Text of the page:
where \({Q\in R}^{n\times {d}_{k}}\), \({K\in R}^{m\times {d}_{k}}\) and \({V\in R}^{m\times {d}_{k}}\) are the vectorized sequences obtained after the linear transformation of the input sequence. \({W}^{Q}\)∈\({R}^{{d}_{k}\times {d}_{k/h}}\), \({W}^{K}\in {R}^{{d}_{k}\times {d}_{k/h}}\) and \({W}^{V}\in {R}^{{d}_{k}\times {d}_{k/h}}\) denote the corresponding parameter weight matrices, and \(softmax\) is a column normalization function. The multihead selfattention mechanism combines these h selfattention mechanisms, and its calculation process \(\mathrm{MultiHeadAttention}\) is shown in Formulas (8)–(9).
$$MultiHeadAttention=Concat\left({head}_{i},\ldots ,{head}_{h}\right){W}^{O}$$
(8)
$${head}_{i}=Attention\left({QW}_{i}^{Q},{KW}_{i}^{K},{VW}_{i}^{V}\right)$$
(9)
where \({head}_{i}\) repreSru
sents the ith head in the multihead selfattention mechanism, and \(\mathrm{Concat}\) represents the concatenation operation. \({W}^{O}\)∈\({R}^{{d}_{k}\times {d}_{k}}\) is the weight matrix, which changes linearly after combining multiple heads.
CRF models
Conditional random fields (CRFs) can be used to predict the output in the correct order of the labels by using their constraint relations to ensure the soundness of the entity label output results. Because the models in this paper are all based on the CRF layer output, the scoring function can be defined as in Formula (10).
$$score\left(X,y\right)={\sum }_{i=1}^{n}{A}_{{y}_{i},{y}_{i+1}}+{\sum }_{i=1}^{n}{P}_{i,{y}_{i}}$$
(10)
where \(X\) is the input text sequence \(\left({x}_{1},{x}_{2},{x}_{3},\ldots ,{x}_{n}\right)\), \({A}_{i,j}\) and \(P\) are the transition matrices and observation matrices, respectively, and the scoring function is the sum of the two matrices. y is the label sequence of the predicted output. As shown in Formula (11), the conditional probability \(P\left(yX\right)\) of \(y\) under a given \(X\) can be calculated using the scoring function.
$$P\left(yX\right)=\frac{exp\left(score\left(X,y\right)\right)}{{\sum }_{\widetilde{y}\in {Y}_{X}}exp\left(X,\widetilde{y}\right)}$$
(11)
where \({Y}_{X}\) represents all possible label sequences for a given sentence and the loss function is defined by Formula (12).
$$L=\sum_{i=0}^{N}logP\left({Y}_{i}{X}_{i}\right)$$
(12)
Following the completion of training, the label sequence \({y}^{*}\) obtained when the scoring function reaches its maximum value can be calculated using Formula (13).
$${y}^{*}={argmax}_{\widetilde{y}\in {Y}_{X}}sorce\left(X,\widetilde{y}\right)$$
(13)
Algorithm description
Inputs: One sequence of \(k\) text characters \(W=[{w}_{1},{w}_{2},\ldots ,{w}_{n}]\) is entered at a time. (W represents the corresponding word in the sentence, and \(\mathrm{n}\) denotes the maximum length of the input sentence).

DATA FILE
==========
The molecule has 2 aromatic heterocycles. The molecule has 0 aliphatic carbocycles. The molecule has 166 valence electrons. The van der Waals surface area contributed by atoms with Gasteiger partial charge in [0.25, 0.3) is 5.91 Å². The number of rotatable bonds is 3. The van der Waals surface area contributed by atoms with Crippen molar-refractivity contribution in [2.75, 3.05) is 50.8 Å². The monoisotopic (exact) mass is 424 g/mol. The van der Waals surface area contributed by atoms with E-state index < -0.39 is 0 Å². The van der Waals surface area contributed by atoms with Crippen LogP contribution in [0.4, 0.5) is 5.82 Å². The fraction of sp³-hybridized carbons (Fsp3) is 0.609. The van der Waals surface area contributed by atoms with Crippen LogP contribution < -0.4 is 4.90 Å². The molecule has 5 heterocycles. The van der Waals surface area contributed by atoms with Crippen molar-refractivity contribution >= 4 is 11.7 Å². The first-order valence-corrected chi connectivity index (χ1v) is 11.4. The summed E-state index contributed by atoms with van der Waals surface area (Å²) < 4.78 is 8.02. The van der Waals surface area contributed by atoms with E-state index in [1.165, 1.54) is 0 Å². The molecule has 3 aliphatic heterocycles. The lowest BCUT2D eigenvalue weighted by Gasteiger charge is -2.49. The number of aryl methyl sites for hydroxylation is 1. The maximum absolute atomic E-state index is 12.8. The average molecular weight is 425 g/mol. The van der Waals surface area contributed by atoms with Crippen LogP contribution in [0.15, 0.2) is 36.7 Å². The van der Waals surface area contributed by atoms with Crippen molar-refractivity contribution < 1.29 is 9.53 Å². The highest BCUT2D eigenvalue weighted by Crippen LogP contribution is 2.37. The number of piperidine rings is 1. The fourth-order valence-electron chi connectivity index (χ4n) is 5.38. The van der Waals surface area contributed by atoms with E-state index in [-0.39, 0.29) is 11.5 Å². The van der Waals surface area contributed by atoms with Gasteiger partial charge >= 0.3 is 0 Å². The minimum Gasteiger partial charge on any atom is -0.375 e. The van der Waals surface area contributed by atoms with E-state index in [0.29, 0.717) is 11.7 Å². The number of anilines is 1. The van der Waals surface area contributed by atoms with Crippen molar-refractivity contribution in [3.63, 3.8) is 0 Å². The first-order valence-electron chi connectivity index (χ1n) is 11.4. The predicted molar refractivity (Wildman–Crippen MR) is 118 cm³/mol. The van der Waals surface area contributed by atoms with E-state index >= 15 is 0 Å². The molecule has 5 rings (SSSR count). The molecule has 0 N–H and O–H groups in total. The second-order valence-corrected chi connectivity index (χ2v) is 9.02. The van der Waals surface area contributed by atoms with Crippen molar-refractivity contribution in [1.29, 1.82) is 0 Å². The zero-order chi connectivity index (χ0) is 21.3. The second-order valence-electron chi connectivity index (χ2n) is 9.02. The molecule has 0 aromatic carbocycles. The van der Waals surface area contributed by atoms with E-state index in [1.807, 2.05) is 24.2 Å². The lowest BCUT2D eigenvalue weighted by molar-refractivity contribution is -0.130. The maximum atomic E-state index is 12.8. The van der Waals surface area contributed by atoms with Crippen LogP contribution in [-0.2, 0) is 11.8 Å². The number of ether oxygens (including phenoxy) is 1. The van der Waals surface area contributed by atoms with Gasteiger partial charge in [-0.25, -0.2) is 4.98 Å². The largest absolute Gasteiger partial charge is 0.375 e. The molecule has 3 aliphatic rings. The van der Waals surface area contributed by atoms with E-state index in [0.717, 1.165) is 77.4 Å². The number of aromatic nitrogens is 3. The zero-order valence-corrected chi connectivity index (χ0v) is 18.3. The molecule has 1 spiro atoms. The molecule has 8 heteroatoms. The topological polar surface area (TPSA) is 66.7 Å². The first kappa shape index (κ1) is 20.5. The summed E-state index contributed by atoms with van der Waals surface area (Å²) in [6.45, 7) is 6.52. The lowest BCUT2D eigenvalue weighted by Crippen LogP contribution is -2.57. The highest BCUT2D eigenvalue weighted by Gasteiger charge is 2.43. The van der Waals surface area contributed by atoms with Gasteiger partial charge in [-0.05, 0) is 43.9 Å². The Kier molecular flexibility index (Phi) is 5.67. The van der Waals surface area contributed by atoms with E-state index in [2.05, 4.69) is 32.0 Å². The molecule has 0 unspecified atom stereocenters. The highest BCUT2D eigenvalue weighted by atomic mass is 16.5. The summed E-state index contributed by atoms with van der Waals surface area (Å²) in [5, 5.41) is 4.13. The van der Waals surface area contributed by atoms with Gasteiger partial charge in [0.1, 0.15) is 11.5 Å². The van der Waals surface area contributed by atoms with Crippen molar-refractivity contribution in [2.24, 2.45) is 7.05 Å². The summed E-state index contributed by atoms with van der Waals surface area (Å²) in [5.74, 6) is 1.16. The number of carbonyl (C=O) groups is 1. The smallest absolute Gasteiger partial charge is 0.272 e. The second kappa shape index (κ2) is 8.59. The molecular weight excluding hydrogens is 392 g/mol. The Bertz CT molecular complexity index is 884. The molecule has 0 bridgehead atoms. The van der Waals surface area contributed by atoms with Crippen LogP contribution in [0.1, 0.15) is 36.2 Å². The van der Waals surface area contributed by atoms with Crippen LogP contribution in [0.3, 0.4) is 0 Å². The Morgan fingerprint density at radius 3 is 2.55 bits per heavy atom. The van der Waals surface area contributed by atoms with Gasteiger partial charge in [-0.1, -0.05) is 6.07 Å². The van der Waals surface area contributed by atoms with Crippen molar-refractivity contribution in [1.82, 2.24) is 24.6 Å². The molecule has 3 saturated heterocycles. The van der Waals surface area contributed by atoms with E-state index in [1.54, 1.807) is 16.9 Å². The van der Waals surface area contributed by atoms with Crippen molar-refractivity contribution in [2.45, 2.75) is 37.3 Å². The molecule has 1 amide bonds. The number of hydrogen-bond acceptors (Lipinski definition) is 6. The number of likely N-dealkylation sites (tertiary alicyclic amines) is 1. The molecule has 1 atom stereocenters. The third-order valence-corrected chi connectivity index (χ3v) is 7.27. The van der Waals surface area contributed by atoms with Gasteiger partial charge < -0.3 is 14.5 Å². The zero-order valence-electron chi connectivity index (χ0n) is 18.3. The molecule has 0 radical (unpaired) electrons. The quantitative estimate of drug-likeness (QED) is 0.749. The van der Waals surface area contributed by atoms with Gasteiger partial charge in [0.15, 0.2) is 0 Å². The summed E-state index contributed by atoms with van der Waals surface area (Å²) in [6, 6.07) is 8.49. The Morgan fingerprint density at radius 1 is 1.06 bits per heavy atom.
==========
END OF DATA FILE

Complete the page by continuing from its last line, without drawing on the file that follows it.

Outputs: The hybrid neural network model produces the output label sequence \(Y=[{y}_{1},{y}_{2},\ldots ,{y}_{n}]\) from the input text character sequence \(W\) (\(y\) is the label that corresponds to the word).
Step 1: Word embedding
Following the word embedding process of MCBERT, the word vector representation \({\mathrm{V}\in R}^{k\times n\times t}\) is obtained for the input character sequence \(\mathrm{W}\) (\(t\) is the dimension size of the selfattention head in BERT, usually 768).
Step 2: Downstream models for feature extraction

(1)
The feature vector matrices \({\mathrm{V}}_{\mathrm{B}}\in {\mathrm{R}}^{\mathrm{h}\times \mathrm{z}}\mathrm{ and }{\mathrm{V}}_{\mathrm{C}}\in {\mathrm{R}}^{\mathrm{r}\times \mathrm{j}\times \mathrm{z}}\) are obtained by feeding the word vector representation \(\mathrm{V}\) into the BiLSTM and CNN models, respectively(\(\mathrm{h},\mathrm{z},\mathrm{r},\mathrm{j}\) represent the corresponding vector dimension values of BiLSTM and CNN);

(2)
The obtained \({\mathrm{V}}_{\mathrm{B}}\in {\mathrm{R}}^{\mathrm{h}\times \mathrm{z}}\mathrm{ and }{\mathrm{V}}_{\mathrm{C}}\in {\mathrm{R}}^{\mathrm{r}\times \mathrm{j}\times \mathrm{z}}\) are summed according to a certain dimension to obtain the vector matrix \({\mathrm{V}}_{\mathrm{C}}\in {\mathrm{R}}^{\mathrm{m}\times \mathrm{z}}\), and \({\mathrm{V}}_{\mathrm{C}}\) will be put into the multihead selfattention mechanism (MHA) to further obtain the vector matrix \({\mathrm{V}}_{\mathrm{C}}\in {\mathrm{R}}^{\mathrm{v}\times \mathrm{z}}\) (\(\mathrm{m},\mathrm{v}\) represent the vector matrix dimension values of the corresponding MHA).
Step 3: Decoding features into output labels
The CRF layer receives the MHA mapped vector matrix \({\mathrm{V}}_{\mathrm{C}}\in {\mathrm{R}}^{\mathrm{v}\times \mathrm{z}}\) and decodes it to produce the NER output label sequence \(Y=[{y}_{1},{y}_{2},\ldots ,{y}_{n}]\) (y indicates the label corresponding to the word).
Step 4: Hyperparameters adjustment
The learning rate \(\mathrm{\alpha }\), dropout and other hyperparameters of the downstream model training are updated independently, and then the execution steps Step 2 and Step 3 are repeated to train the hybrid neural network model in this paper and return the results. According to the returned results, the relatively optimal \(\mathrm{\alpha }\), dropout and other parameter values are selected.